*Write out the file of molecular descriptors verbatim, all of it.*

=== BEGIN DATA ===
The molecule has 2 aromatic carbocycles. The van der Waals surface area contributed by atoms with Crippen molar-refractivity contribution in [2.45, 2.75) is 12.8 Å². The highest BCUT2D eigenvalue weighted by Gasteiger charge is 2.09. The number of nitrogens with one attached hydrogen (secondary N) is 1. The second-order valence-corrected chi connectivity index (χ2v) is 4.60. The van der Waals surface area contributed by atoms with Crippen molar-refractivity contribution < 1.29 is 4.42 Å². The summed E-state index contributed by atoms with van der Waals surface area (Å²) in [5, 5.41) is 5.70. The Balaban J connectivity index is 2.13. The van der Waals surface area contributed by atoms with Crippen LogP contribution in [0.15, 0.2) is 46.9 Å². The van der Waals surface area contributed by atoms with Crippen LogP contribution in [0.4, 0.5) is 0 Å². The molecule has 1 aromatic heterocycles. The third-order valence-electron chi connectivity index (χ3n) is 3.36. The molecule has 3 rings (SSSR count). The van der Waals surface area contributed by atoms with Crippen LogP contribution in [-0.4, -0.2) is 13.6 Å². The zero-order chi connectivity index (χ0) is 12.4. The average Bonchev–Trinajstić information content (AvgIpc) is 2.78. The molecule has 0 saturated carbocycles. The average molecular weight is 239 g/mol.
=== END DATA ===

The molecule has 2 aromatic carbocycles. The van der Waals surface area contributed by atoms with Crippen molar-refractivity contribution in [2.45, 2.75) is 12.8 Å². The highest BCUT2D eigenvalue weighted by Gasteiger charge is 2.09. The number of nitrogens with one attached hydrogen (secondary N) is 1. The second-order valence-corrected chi connectivity index (χ2v) is 4.60. The van der Waals surface area contributed by atoms with Crippen molar-refractivity contribution < 1.29 is 4.42 Å². The summed E-state index contributed by atoms with van der Waals surface area (Å²) in [5, 5.41) is 5.70. The Balaban J connectivity index is 2.13. The van der Waals surface area contributed by atoms with Crippen LogP contribution in [0.15, 0.2) is 46.9 Å². The van der Waals surface area contributed by atoms with Crippen LogP contribution in [0.4, 0.5) is 0 Å². The molecule has 1 aromatic heterocycles. The third-order valence-electron chi connectivity index (χ3n) is 3.36. The molecule has 3 rings (SSSR count). The van der Waals surface area contributed by atoms with Crippen LogP contribution in [-0.4, -0.2) is 13.6 Å². The zero-order chi connectivity index (χ0) is 12.4. The average Bonchev–Trinajstić information content (AvgIpc) is 2.78. The molecule has 0 saturated carbocycles. The average molecular weight is 239 g/mol.